GSA's New Engineering Schedule Awaits Big Business

GSA's New Engineering Schedule Awaits Big Business<@VM>GSA Engineering Services Schedule

William Gormley

By Nick Wakeman, Staff Writer

The General Services Administration's new Professional Engineering Services schedule has gotten off to a $10 million start in its first six months, and within a few years could outshine its cousin, the multibillion dollar information technology schedule, according to GSA officials.

"This schedule has the ability to be bigger than our IT schedule," said William Gormley, assistant commissioner for acquisitions in GSA's Federal Supply Service, which runs GSA schedule business. Services on the IT schedule hit about $2.4 billion in 1999, just two years after first being introduced.

The engineering services schedule offers a wide range of services, from high-end systems design and development to operations and maintenance. The federal government spends about $60 billion a year on these types of services, sources said.

While only 20 companies had won work via the engineering schedule through May 31, 150 companies are now schedule holders and another 100 are being evaluated, Gormley said.

"What really brings [contractors] in is when their customers ask them about it," he said, adding that the Navy so far has been the big user of the schedule.

Gormley said it likely would take three to four years before the engineering services schedule grows as large as the IT services schedule. He expects agencies to transition work from traditional contracts to the schedule as those contracts expire.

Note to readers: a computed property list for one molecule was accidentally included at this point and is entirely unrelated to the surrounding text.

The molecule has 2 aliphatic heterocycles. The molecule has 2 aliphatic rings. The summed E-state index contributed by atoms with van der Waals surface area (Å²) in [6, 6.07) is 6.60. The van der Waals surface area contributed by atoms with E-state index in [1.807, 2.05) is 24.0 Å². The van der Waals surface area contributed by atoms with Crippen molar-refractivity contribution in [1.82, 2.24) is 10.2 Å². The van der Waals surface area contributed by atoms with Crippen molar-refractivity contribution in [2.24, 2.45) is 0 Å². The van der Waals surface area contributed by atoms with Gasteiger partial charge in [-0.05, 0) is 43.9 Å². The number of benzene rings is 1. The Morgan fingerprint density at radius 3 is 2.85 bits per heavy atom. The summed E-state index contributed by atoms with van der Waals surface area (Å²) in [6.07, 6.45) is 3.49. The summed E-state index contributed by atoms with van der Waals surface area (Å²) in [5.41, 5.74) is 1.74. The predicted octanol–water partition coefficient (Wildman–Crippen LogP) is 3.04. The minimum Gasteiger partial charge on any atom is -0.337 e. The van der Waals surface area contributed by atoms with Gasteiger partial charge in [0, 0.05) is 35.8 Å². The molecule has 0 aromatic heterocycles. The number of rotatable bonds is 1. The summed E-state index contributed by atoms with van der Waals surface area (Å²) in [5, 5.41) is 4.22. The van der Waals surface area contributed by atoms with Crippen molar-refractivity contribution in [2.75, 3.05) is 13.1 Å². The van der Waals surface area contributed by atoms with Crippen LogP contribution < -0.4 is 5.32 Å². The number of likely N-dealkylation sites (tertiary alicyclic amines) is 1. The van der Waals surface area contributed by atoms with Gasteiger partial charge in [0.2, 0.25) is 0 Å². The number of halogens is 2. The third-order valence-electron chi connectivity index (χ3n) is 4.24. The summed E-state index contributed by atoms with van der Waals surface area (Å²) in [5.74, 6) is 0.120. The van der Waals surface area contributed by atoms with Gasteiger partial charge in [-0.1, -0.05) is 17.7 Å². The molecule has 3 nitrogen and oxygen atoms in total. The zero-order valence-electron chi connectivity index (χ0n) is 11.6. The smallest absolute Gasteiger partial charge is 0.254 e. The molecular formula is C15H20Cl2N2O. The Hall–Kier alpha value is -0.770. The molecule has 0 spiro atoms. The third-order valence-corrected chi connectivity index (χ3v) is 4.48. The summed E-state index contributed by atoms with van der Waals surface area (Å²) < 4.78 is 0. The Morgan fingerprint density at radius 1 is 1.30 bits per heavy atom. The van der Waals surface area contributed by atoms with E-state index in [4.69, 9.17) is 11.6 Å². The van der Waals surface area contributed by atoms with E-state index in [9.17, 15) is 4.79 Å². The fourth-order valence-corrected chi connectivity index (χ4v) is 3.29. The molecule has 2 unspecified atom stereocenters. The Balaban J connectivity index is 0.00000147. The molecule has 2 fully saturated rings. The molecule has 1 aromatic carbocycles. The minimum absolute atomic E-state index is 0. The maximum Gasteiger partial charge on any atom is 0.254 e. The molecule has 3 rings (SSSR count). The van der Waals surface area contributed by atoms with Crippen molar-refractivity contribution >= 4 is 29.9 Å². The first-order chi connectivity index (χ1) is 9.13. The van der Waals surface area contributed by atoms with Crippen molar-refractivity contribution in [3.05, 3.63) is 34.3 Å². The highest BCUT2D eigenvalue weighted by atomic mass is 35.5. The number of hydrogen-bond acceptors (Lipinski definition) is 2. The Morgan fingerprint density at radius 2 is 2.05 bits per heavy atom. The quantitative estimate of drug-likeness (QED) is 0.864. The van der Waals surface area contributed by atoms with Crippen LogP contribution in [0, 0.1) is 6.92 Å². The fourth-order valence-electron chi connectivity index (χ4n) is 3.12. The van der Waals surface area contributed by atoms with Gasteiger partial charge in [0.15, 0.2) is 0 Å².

Some of the biggest names in systems integration, such as Affiliated Computer Services Inc., the Boeing Co., Computer Sciences Corp., Lockheed Martin Corp., and Science Applications International Corp., have won spots on the schedule, although they have not booked any business, according to GSA data.

"We knew everybody was going to want to get on it," said Tom Wilson, senior vice president of Swales Aerospace, Beltsville, Md. That company has done about $816,000 on the schedule, nabbing the No. 3 spot on GSA's list. "We jumped on it when we first heard about it," Wilson said.

The big winner so far among contractors has been EG&G Technical Services Inc. of Gaithersburg, Md. The company has pulled in $4.9 million since winning a spot on the schedule in October, according to GSA data.

"We are very happy," said Phil Dodderidge, GSA schedule program manager for EG&G, a $500-million-a-year engineering and systems integration company. "This schedule gives us the flexibility to respond to our customer needs quickly."

Almost all of EG&G's work has been for the Navy, taking on logistics and engineering tasks. The company also recently won work to help the Energy Department do an assessment of fire damage at the Los Alamos National Laboratory in New Mexico.

"They want to assess what has been damaged, what capabilities they have lost," Dodderidge said. The agency needs the data quickly to begin repairs.

As with the IT services schedule, speed and flexibility is one of the most attractive features of the engineering services schedule, government and industry officials said.

Before it was in place, agencies had to go through a longer procurement procedure that included issuing draft requests for proposals and follow-up RFPs, even for simple tasks.